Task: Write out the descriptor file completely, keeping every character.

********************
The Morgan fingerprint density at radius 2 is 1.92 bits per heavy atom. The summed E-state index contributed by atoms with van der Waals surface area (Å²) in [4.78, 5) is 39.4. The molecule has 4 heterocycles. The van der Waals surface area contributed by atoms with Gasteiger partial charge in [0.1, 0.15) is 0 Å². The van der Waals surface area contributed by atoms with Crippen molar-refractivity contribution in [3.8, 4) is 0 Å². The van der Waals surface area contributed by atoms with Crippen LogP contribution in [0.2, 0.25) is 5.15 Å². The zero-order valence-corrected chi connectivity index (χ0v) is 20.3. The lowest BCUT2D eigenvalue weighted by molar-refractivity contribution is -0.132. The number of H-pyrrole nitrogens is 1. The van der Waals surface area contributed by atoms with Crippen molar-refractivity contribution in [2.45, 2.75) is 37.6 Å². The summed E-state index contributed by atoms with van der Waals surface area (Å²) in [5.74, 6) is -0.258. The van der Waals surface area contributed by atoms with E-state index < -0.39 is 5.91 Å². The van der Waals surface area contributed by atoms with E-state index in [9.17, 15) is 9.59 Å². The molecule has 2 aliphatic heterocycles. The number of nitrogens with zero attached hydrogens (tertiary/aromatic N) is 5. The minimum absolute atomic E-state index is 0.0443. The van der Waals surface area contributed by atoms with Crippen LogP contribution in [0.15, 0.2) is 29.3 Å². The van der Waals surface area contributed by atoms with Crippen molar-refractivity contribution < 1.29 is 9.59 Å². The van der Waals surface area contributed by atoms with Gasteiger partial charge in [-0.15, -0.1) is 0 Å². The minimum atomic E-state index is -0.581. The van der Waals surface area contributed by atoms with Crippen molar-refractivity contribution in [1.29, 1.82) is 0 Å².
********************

The Morgan fingerprint density at radius 2 is 1.92 bits per heavy atom. The summed E-state index contributed by atoms with van der Waals surface area (Å²) in [4.78, 5) is 39.4. The molecule has 4 heterocycles. The van der Waals surface area contributed by atoms with Gasteiger partial charge in [0.1, 0.15) is 0 Å². The van der Waals surface area contributed by atoms with Crippen molar-refractivity contribution in [3.8, 4) is 0 Å². The van der Waals surface area contributed by atoms with Crippen LogP contribution in [0.2, 0.25) is 5.15 Å². The zero-order valence-corrected chi connectivity index (χ0v) is 20.3. The lowest BCUT2D eigenvalue weighted by molar-refractivity contribution is -0.132. The number of H-pyrrole nitrogens is 1. The van der Waals surface area contributed by atoms with Crippen molar-refractivity contribution in [2.45, 2.75) is 37.6 Å². The summed E-state index contributed by atoms with van der Waals surface area (Å²) in [5.74, 6) is -0.258. The van der Waals surface area contributed by atoms with E-state index < -0.39 is 5.91 Å². The van der Waals surface area contributed by atoms with E-state index in [9.17, 15) is 9.59 Å². The molecule has 2 aliphatic heterocycles. The number of nitrogens with zero attached hydrogens (tertiary/aromatic N) is 5. The minimum absolute atomic E-state index is 0.0443. The van der Waals surface area contributed by atoms with Crippen LogP contribution in [0.15, 0.2) is 29.3 Å². The van der Waals surface area contributed by atoms with Crippen molar-refractivity contribution < 1.29 is 9.59 Å². The van der Waals surface area contributed by atoms with Gasteiger partial charge in [-0.15, -0.1) is 0 Å². The minimum atomic E-state index is -0.581. The van der Waals surface area contributed by atoms with Crippen molar-refractivity contribution in [1.29, 1.82) is 0 Å².